I should have restated the topic to "Is it the best choice" because that was kind of what I was asking, I just phrased it weird sorry  smiley-wink
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goto == the crazy aunt you don't talk about  8-)

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goto == the crazy aunt you don't talk about

 ;D  Thats the most succinctly I've ever seen it put.
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Unconditional jumps are used extensively in C, "break" and "continue" are both unconditional jumps - "goto" is simply an unconditional jump to a label.

goto's implemented over short distances to clear labels are justified when you need to balance speed, minimisation of stack use and minimisation of code size.

The most useful situation I have seen goto's used is in the context of a device driver, when a sequence of resources need to be secured prior to an operation being performed. In the event of an error associated with the allocation of one of the resources, the resources already allocated need to be released in the opposite order to their allocation (it's good practice to do this to avoid deadlock). goto offers a concise solution to this operational paradigm:

Code:
get resource A
if (error)
  goto out_a;
get resource B
if (error)
  goto out_b;
get resource C
if (error)
  goto out_c;
perform actions;
goto out;
out_c:
  undo C
out_b:
  undo B:
out_a:
  undo A
out:
  return ret;

The alternative, using nested if's, looks worse and requires a lot of extra work if you add another resource to allocate, or if you use functions then you use up limited stack space (unless you inline, and then you get code bloat)

Frankly, if you can follow program flow which uses break or continue (which don't have labels), you should be able to follow program flow which uses goto sparingly and clearly. If you can't, then you have no business touching someone else's device driver code.

Overall, I think that the education strategy of goto avoidance is worthwhile, but at some point you ought to become proficient enough to be trusted with all of a language's features, judiciously applied.

« Last Edit: May 11, 2009, 08:38:33 pm by crimony » Logged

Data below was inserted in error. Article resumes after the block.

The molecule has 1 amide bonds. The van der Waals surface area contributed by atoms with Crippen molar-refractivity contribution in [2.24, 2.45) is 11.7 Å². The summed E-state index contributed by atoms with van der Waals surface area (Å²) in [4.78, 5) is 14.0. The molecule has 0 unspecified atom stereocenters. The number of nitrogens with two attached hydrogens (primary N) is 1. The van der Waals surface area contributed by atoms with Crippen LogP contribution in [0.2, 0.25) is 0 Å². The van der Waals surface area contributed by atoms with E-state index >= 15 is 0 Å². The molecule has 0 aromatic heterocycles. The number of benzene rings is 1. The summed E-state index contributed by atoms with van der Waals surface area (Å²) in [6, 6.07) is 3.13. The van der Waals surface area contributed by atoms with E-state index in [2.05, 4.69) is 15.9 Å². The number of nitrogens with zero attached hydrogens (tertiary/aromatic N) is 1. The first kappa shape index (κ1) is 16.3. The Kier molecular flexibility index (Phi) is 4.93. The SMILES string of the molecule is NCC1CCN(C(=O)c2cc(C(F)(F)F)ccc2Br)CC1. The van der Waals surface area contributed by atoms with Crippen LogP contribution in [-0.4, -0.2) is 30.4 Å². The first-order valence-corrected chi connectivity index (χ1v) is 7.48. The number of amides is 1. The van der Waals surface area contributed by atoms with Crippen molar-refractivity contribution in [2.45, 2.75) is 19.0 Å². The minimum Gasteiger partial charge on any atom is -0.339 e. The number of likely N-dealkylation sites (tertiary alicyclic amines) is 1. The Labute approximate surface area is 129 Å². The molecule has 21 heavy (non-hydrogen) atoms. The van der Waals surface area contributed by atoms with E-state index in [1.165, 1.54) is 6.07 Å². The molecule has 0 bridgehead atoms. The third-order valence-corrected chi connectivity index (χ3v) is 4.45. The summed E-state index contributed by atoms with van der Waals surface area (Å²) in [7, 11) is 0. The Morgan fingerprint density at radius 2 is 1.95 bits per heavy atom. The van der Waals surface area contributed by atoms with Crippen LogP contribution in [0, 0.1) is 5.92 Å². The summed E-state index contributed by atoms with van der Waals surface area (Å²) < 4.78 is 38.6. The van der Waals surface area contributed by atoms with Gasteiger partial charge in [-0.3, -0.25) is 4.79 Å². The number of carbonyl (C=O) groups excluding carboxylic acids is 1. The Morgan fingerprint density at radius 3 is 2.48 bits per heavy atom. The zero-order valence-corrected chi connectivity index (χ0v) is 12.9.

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I think this is better/more concise.
Although slower, I would presume that the speed of performAction is a lot more important the than the preparation for it.
Code:
if (getResourceA() && getResourceB() && getResourceC()){
  performActions();
} else {
  releaseResourceC();
  releaseResourceB();
  releaseResourceA();
}

I do not see 'break' or 'continue' as unconditional jumps. You are aware of exactly what your code will do, and how it effects program flow, if using there keywords.
A goto out_a; might not be as clear, and thus not comparable. (That's ofcource my opinion.)

All this said, I agree with:
Quote
Overall, I think that the education strategy of goto avoidance is worthwhile, but at some point you ought to become proficient enough to be trusted with all of a language's features, judiciously applied.

 smiley
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I have been taking issue with AlphaBeta in this thread, it's a pleasure to find myself in agreement with his post above.

I do feel some comments in this thread miss the point about the community that Arduino was designed for. The artists, designers and hobbyists that are the Arduino target do not need to “become proficient enough to be trusted with all of a language's features”.  
To me, Arduino is about hiding the complexity of the C language so that users more interested in tinkering than software engineering can build cool things.
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I do feel some comments in this thread miss the point about the community that Arduino was designed for. The artists, designers and hobbyists that are the Arduino target do not need to “become proficient enough to be trusted with all of a language's features”.

grumble, grumble, Well, yeah I guess. That is a very good point.

... So who thinks you should only use CSS, and <tables>'s are EVIL (just kidding)